Postnuptial agreements appear to be more popular these days, according to a recent poll of divorce attorneys, and it may be partly because of the economy. Postnups, like prenups, keep assets and property separate between spouses and dictate who gets what if the couple splits. The difference is that a postnup, as the name implies, is created after the wedding rather than before.
Couples negotiate postnuptial agreements for a variety of reasons, and financial insecurity is one of them. So it makes sense that they would be up as the economy is down. Sometimes, a couple can’t afford to divorce but they want to separate their finances and settle all the details. These negotiations can eventually lead to divorce. In other cases, settling financial issues this way can lead to reconciliation. The issues generally are the same in a postnuptial agreement, even if the perspective is different or divorce is on the horizon. Property division is a big one. Spousal support (maintenance) is generally included, as well.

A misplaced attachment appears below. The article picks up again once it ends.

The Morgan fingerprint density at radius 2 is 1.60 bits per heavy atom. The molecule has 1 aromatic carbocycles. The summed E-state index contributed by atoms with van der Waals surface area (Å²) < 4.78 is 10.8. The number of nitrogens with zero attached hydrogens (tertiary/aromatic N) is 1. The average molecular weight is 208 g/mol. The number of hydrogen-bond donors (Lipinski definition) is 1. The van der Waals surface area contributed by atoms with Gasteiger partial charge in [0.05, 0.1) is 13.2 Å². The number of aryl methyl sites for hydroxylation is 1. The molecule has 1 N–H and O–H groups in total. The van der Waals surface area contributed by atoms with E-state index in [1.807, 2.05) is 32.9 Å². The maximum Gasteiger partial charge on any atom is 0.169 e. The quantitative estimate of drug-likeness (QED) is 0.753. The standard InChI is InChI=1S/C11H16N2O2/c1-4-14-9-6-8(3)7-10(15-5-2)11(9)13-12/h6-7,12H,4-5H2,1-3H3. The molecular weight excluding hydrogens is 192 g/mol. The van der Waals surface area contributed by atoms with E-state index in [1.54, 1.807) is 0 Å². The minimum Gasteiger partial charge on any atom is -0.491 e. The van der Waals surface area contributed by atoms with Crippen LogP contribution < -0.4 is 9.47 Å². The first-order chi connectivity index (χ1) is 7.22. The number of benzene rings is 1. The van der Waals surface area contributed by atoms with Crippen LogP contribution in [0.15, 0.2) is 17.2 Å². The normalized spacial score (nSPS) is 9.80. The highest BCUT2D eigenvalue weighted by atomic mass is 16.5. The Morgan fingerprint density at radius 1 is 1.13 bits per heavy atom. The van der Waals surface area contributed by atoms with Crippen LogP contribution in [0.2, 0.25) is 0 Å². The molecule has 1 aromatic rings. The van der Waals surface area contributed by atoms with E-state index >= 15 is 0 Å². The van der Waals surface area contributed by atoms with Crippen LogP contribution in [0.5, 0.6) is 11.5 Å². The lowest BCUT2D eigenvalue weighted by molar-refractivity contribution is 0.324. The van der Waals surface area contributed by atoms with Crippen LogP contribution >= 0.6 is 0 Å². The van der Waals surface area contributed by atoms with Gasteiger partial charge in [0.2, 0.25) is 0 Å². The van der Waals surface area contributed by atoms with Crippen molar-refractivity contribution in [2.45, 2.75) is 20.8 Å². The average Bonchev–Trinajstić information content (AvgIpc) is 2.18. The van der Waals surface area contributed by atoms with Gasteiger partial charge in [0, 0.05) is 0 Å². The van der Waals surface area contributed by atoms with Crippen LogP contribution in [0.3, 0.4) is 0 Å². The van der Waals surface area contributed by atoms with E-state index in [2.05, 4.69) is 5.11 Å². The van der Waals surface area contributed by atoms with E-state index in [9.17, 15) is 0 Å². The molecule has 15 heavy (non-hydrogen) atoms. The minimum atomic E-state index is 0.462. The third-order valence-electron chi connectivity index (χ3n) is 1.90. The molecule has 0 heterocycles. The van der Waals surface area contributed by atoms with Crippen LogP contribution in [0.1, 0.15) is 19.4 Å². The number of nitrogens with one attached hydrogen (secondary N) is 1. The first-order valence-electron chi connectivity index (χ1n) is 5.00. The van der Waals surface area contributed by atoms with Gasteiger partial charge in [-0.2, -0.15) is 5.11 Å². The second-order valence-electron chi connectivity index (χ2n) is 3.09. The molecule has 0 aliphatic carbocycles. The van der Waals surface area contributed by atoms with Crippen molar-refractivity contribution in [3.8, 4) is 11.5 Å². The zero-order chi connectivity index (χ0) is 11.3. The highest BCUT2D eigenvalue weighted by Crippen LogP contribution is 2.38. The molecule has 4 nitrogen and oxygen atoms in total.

During the course of a marriage, your wishes might change. Perhaps you want your assets and property to go to your grandchildren in the event of your death, rather than to your current spouse. This is one of the issues a postnuptial agreement can address.
In other cases, a couple has a prenuptial agreement that they signed before getting married but they need to amend or change things, making it essentially a postnuptial agreement. Or couples that had intended to enter into a prenuptial agreement simply didn’t get around to it before the marriage.
The words of caution are the same. When entering a prenuptial or postnuptial agreement, both spouses should have an attorney. This not only makes sure that it’s fair for each, but it protects the agreement from being found invalid later on if a spouse claims they didn’t have legal advice and therefore did not understand what they were agreeing to.
Entering a legal agreement with your spouse can be an off-putting idea to some people. Think of it as a way to protect yourself and your children, and as a way to avoid some of the messy negotiations during divorce, when you may not be as willing to work together. Either way, it doesn’t hurt to do the research.
Type your email address in the box and click the "create subscription" button. My list is completely spam free, and you can opt out at any time.
Filed under: Uncategorized